REGINA — Lost South Asian markets will hamper movement, but peas are expected to be in be demand early next year.
Yellow pea prices should be up in 2018-19, but growers are going to have to wait a while for that to happen, says an analyst.
“Probably when you reach the new calendar year, that’s when you can count on some price improvement, especially if we find our way into the feed market,” said Marlene Boersch, managing partner with Mercantile Consulting Venture.
The reason for her optimism is the expectation for a shrinking carryout.
Boersch is forecasting 3.65 million tonnes of pea production and 4.4 million tonnes of total supply, which would be higher than the current crop year.
However, she is also predicting a strong export program of 2.7 million tonnes as well as an additional 260,000 tonnes of domestic fractionation demand.
That will result in 597,000 tonnes of carryout, a 19 percent decrease from anticipated 2017-18 levels.
Unfortunately, it may take a while for the export program to kick into high gear.
Vivek Agrawal, director of JLV Agro, a commodity brokerage firm in Pune, India, said the Indian government is sitting on a stockpile of 2.7 million tonnes of chickpeas, and stocks of yellow peas are also stored at Indian ports.
That will delay demand for Canadian peas, but there still should be some sales to India next year despite government-imposed import tariffs, especially if the government is successful in its attempt to increase chickpea prices, he said.
A 990,000 tonne increase in sales to China, the United States and Canada’s milling market is helping offset a 1.3 million tonne decrease in exports to India, Bangladesh, the United Arab Emirates and Pakistan.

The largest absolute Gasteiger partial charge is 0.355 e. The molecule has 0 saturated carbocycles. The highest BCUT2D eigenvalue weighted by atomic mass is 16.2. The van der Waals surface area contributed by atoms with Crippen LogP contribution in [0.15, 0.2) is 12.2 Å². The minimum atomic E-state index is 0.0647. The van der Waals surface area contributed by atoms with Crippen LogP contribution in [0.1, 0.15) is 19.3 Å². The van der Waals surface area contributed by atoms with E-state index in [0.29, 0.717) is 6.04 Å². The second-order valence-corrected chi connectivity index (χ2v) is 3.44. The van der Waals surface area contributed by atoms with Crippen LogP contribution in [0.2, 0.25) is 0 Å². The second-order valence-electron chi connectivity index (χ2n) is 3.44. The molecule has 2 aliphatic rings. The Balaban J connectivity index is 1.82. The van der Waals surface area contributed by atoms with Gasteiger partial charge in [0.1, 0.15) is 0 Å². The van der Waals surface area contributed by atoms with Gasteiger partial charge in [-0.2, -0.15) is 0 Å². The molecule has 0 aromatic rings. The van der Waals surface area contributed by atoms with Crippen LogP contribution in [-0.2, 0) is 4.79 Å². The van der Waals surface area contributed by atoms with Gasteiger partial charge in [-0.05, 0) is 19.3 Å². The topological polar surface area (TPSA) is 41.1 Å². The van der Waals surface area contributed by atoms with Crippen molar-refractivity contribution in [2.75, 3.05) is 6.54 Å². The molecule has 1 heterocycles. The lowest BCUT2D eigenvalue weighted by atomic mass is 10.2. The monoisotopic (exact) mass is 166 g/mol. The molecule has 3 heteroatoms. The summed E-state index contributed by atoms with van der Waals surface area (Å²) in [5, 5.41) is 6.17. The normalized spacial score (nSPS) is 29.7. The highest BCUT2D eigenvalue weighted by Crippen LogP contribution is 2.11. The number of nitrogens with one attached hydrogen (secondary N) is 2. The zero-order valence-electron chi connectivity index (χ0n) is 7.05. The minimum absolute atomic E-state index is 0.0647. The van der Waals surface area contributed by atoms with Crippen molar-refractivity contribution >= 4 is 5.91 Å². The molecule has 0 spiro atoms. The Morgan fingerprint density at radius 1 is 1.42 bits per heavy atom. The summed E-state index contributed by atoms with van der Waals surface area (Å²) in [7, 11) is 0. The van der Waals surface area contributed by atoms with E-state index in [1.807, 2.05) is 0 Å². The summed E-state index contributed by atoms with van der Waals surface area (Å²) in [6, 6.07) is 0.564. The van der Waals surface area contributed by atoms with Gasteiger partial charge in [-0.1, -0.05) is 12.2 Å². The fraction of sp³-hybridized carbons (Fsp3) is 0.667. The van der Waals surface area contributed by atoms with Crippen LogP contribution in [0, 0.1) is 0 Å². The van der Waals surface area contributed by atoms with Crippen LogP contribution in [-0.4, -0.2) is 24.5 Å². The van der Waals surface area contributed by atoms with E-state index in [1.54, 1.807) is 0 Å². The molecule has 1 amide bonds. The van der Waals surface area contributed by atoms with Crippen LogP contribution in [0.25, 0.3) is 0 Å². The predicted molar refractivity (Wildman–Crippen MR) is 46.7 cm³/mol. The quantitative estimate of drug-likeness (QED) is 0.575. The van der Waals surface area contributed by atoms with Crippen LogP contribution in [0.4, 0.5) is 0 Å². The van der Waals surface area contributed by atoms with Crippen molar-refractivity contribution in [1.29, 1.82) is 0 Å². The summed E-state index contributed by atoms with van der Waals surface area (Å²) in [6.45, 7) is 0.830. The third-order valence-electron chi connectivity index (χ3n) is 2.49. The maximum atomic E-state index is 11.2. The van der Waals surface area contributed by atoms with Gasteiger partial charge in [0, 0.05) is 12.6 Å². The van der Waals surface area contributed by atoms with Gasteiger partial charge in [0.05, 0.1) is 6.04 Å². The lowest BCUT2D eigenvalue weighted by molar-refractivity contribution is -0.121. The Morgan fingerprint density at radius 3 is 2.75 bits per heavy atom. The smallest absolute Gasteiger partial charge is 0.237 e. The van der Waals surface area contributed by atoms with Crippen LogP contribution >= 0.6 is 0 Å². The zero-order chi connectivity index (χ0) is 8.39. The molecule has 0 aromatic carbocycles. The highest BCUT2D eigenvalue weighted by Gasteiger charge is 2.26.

China is once again expected to be a big customer in 2018-19, but the sales program to that country will get off to a slow start, Sunny Chen, a trader with Agrocorp International, told delegates attending the 2018 Pulse and Special Crops Convention in Regina last week.
Southern China feed mills frontloaded 300,000 tonnes of yellow pea imports as a hedge against soybean tariff uncertainty.
He believes 250,000 tonnes is still sitting at port position. There were protein substitution problems with the peas in the feed market, so they are being rerouted into more traditional human consumption markets.
“I’m quite bearish nearby,” said Chen.
“It’s going to take some time.”
He said there is a big disconnect between what peas are selling for in China, which works out to slightly more than $6 per bushel, and what Canadian growers expect, which is more than $7.
On the bright side, North American fractionation demand has come on strong.
“A couple of months ago the sentiment was that we were going to have a million tonnes of peas to carry over. Now we’re basically half that,” said Chen.
He encouraged growers to sell into rallies caused by buying sprees from the milling-fractionation industry, which pays a premium for peas.
Boersch said another factor that will delay Canada’s export program is the emergence of Black Sea pea production.
Black Sea peas are harvested earlier than Canadian peas and tend to fly out the door because of a lack of storage capacity. She said that has led to far fewer forward sales of Canadian peas than usual.
She is forecasting 1.9 million tonnes of Russian peas and another 220,000 tonnes out of Ukraine in 2018. Both totals are quite a bit less than the previous year, but that’s still a lot of peas that will be moving early in the season.
Boersch is forecasting a 1.8 million tonne, or 18 percent, decrease in world pea production in 2018.
Neil Townsend, senior market analyst with FarmLink Marketing Solutions, believes growers planted more peas than Statistics Canada’s 3.6 million acre estimate.
However, growers are reporting more disease than usual, so he is forecasting an average yield of 35.7 bushels per acre, which is below the five-year average of 38.3 bu.
That will result in below-average ending stocks.
“That’s a little bit encouraging,” said Townsend.